With the strapline, “Together for implementation,” the United Nations Climate Change Conference or COP27 was held in November last year in Sharm El Sheikh, marking not only 30 years since the United Nations Framework Convention on Climate Change (UNFCCC) was adopted (Townend, 2022), but also rapid geopolitical transformation, recurring erratic weather events and looming prospects of global economic recession (Schalatek, 2022). Despite all these challenges, ahead of COP27, there was a strong momentum to urgently address the three main pillars of climate action, including: fulfilling financial pledges for the purposes of climate mitigation and adaptation; accelerating decarbonization efforts to limit global warming to 1.5°C above pre-industrial levels; and reaching an agreement on a fund to provide financial and technical help for countries that are most affected by climate-related loss and damage (UNEP, 2022).This article aims to shed light on the main outcomes of COP27, the progress that was made on loss and damage; climate finance, adaptation and mitigation, and the challenges that impeded more rigorous climate ambition, action and targets in alignment with the Paris Agreement.
A Breakthrough Agreement on Loss and Damage: The Devil is still in the Details
COP27 ended with a breakthrough agreement to provide “loss and damage” (L&D) funding for vulnerable countries hit hard by climate disasters (Andersen, 2023). Calls for climate reparations are related to the discourse around the ecological debts the Global North owes for historical and ongoing excessive extraction and manufacturing of the natural resources from the Global South, and the resulting climate pollution, which destroys the ecology and livelihoods of the local communities in the Global South (Táíwò & Bigger, 2022). Holding developed countries responsible and ensuring payment of such debts has been an ongoing political struggle, led by African and Latin American countries and environmental justice movements over the past few years (Bond et al., 2021). However, the demand for loss and damage mechanisms has always been denied at every previous climate negotiation conference (Willis, 2022). Eventually, COP27 managed to conclude an agreement that entails funding countries that are “particularly vulnerable” to negative climate change impacts (UNCC, 2022). However, it seems that describing the countries that are eligible for getting such funding as “particularly” vulnerable will deprive other countries that still suffer from the acute impacts of climate change from such funding. For example, countries that are involved in protracted civil conflicts lack the capacity to adapt to climate change, and consequently are in need of international climate finance to bridge the gap (Lowings and Lienard, 2022). In addition, other details of this funding mechanism are yet to be clarified and negotiated. Critical issues to be clarified are how much money the fund will manage, who will be responsible for securing this funding, whether there are sufficient financial commitments from relevant stakeholders to activate the fund, and how these funds could be mobilized to compensate for L&D (Usman, 2022).The first crucial concern is ensuring that the fund will be able to meet the “the urgent and immediate need for new, additional, predictable and adequate financial resources” (UNFCC, 2023), and avoiding existing climate financing for other priorities being diverted (Hill, 2023). However, it is quite challenging to achieve this goal, given that developed countries have already failed to fulfill their climate finance pledges (Lowings and Lienard, 2022). It is important that an L&D fund addresses the current gaps that climate finance institutions such as the Green Climate Fund failed to bridge (UNEP, 2023). The UN Environmental Programme indicates that funding for both adaptation and mitigation in 2020 fell at least US$17 billion short of the US$100 billion earmarked for developing countries (UNEP, 2022). Another crucial question that also needs to be negotiated is which countries will be responsible for the financing of the fund (Andersen, 2022). It has been agreed that developed countries will provide the financial resources for the fund, however there are calls to make countries such as India and China – that have a complicated role in global climate action- pay a share into the new L&D fund (Rannard and Stallard, 2022). India, for example, is poised to be one of the world’s fastest growing economies in the coming years, and, despite its efforts towards meeting its emission reduction targets under the Paris Agreement, the total GHG emissions are expected to increase by more than 40 percent by 2030 (MacDonald and Spray, 2023). Similarly, China is boosting its coal power to fuel its economy, which is expected to contribute a third of global growth this year, releasing more carbon emissions into the atmosphere (Cerdeiro and Jain-Chandra, 2023). The EU has promised to provide €60 million for L&D- with the biggest share of funding coming from Germany at $172 million – a drop in the ocean (Lowings and Lienard, 2022). However, growing economies and large emitters should be considered as potential donors, despite not being historically responsible for emitting GHG emissions and being technically classified as developing nations under the UNFCCC (Andersen, 2022).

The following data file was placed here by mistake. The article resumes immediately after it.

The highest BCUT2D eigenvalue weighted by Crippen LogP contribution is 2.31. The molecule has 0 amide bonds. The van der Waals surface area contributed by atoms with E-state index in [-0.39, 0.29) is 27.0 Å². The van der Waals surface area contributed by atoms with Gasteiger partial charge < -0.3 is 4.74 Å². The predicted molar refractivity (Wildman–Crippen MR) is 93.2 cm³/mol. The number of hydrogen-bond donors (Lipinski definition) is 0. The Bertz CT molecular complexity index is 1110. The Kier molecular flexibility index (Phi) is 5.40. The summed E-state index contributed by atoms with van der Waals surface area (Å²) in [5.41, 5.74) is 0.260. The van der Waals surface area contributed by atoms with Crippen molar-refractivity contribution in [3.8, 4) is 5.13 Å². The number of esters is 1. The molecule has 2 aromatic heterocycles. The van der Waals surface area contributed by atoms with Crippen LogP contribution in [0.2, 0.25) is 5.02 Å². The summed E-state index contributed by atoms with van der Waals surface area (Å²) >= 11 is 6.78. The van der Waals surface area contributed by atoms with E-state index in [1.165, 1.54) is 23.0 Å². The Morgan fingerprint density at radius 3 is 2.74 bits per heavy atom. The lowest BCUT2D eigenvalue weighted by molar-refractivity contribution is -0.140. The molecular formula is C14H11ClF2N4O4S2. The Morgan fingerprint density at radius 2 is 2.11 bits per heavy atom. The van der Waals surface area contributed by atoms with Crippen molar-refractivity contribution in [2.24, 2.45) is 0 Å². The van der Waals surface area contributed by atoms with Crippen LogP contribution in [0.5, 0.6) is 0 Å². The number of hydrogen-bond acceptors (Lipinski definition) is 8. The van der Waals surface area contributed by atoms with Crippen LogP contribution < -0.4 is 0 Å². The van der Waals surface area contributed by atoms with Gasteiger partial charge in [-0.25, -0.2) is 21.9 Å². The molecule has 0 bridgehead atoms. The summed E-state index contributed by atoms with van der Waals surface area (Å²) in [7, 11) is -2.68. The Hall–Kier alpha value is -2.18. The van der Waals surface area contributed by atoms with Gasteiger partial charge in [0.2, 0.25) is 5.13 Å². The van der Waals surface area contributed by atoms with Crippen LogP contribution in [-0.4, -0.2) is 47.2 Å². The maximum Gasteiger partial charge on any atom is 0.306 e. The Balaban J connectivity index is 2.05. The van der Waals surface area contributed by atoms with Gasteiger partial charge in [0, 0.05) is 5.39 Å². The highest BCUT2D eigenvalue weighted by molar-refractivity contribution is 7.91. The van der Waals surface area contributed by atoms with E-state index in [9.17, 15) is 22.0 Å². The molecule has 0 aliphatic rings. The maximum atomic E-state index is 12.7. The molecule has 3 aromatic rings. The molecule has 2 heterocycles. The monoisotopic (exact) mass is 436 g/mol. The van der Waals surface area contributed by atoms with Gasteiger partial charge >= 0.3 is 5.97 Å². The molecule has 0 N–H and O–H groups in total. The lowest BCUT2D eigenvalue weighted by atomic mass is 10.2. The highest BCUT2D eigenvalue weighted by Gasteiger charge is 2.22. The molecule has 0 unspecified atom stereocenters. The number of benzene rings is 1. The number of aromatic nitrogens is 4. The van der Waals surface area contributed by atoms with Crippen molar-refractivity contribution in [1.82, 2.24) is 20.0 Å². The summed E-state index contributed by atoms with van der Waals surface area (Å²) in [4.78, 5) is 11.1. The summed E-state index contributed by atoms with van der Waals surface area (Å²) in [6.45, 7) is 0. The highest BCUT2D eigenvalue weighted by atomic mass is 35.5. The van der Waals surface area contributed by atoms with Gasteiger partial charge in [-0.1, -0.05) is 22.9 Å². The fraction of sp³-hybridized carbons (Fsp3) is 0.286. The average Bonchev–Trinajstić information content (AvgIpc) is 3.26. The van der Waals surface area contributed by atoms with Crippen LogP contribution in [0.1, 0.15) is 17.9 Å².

Climate Finance: Slow Progress and Broken Promises
To achieve the +1.5°C target, there is a pressing need to secure massive financial investment in climate mitigation and adaptation (UNCTAD, 2022). Agreed at COP27, the Sharm el-Sheikh Implementation Plan states that “about US$ 4 trillion per year needs to be invested in renewable energy up until 2030 to be able to reach net-zero emissions by 2050, and that, furthermore, a global transformation to a low-carbon economy is expected to require investments of at least US$ 4–6 trillion per year” (UNCC, 2023). In addition, adaptation in developing countries will cost up to $340 billion a year (Usman, 2022), and delivering such funding will require a transformation of the financial system and its structures and processes, engaging governments, central banks, commercial banks, institutional investors and other financial actors (UNCC, 2023).